Managing One, Two or Multiple Food Allergies

 In Allergies, Blog, Food Allergies in Children, Food Allergy Awareness, Oral Immunotherapy

With Food Allergy Awareness Week beginning May 10th, the focus is on the challenges that millions of people face each day with the goal to create greater awareness and understanding.

While many people struggle with an allergy to one food, there are other individuals who battle multiple food allergies. Emmett Schulz is one of them. He is allergic to a host of foods that include: peanuts, tree nuts, egg, wheat, poppy, sesame, sunflower, mustard seeds, chickpea, pea, lentil, garlic, and salmon. And Emmett is only 2 years old.

Emmett’s mother spends hours in the grocery stores, foraging the aisles for food her child can tolerate. And she’s not alone. According to Food Allergy Research and Education (FARE), 5.9 million, or 1 in 13 children, suffer from food allergies.

Multiple studies have shown that anaphylaxis, a life-threatening allergic response, is on the rise, too. For example, from 1990 to 2006 in New York State alone, the rate of hospitalization due to anaphylaxis among children and teenagers increased fourfold.

When children are Emmett’s age it’s a parent’s dilemma in itself to find the foods their child will like and actually eat. When food allergies are added to the equation, parents must assess whether their child is simply being picky, as children often are, or if the child is feeling an odd sensation that signals the food is allergy laden.

Emotional challenges also accompany food allergies. Children with food allergies must cope with feeling different or being left out at school or birthday parties. Families of food allergic children tend to avoid eating out at restaurants or away from home at friends or relatives’ homes. And children with food allergies are much more likely to be bullied at school. In fact, bullying becomes an even bigger problem for children in grades 6 through 10.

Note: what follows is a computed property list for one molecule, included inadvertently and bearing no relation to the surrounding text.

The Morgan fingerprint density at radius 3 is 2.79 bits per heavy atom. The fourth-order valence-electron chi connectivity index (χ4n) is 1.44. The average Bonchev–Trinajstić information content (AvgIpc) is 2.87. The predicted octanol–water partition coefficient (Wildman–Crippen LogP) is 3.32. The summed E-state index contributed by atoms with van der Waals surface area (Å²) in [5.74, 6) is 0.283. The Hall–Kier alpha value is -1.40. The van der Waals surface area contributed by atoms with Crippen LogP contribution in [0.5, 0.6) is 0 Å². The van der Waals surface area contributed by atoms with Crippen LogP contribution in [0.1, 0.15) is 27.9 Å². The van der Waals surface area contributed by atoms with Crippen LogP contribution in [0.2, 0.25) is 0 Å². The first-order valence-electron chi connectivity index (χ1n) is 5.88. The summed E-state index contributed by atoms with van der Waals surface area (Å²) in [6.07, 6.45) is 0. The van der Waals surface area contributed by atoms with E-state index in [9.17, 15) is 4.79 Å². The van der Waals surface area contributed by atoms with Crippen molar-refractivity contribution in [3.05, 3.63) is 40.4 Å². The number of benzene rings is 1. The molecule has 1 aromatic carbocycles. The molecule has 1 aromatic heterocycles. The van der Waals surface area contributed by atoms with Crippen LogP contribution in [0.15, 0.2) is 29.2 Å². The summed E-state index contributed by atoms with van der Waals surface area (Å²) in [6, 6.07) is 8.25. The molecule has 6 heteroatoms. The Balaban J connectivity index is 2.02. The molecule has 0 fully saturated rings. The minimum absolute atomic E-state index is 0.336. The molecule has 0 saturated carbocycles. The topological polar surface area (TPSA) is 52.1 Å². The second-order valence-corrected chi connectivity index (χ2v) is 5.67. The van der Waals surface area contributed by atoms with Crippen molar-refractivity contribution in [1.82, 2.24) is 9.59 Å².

The Food Challenge

An Oral Food Challenge (OFC) is the gold standard of food allergy testing.  This procedure is used to determine whether or not a child is truly allergic to a food when the history and allergy testing results are inconclusive.

The OFC procedure involves feeding the child increasing amounts of the food in question under close observation by an allergist. Find more details about OFC here.

Oral Immunotherapy

Oral Immunotherapy (OIT) can provide a long-term solution for peanut, milk, egg, tree nut and wheat allergic patients. It usually takes less than 6 months, and at the end of the program, most patients with these food allergies are free to consume the foods they once feared.

A proven desensitization process, OIT has helped hundreds of children experience a transformed quality of life. Parents say that after OIT their children are less anxious about food and going to new places, less concerned that they will have a reaction, have less physical and emotional distress, are less concerned about eating in restaurants, and feel safer when going to vacation destinations. The children are also less concerned about being left out of activities involving food and have less frustration from social restrictions. This emotional boost also adds to the child’s confidence, enabling them to better deal with bullying and teasing.

Whether or not you have a child or family member with food allergies, take time to get involved. Find out what you can do to raise awareness, educate others and inspire action to support the food allergy community. Check out the Food Allergy Action Calendar and become a Food Allergy Action Hero!

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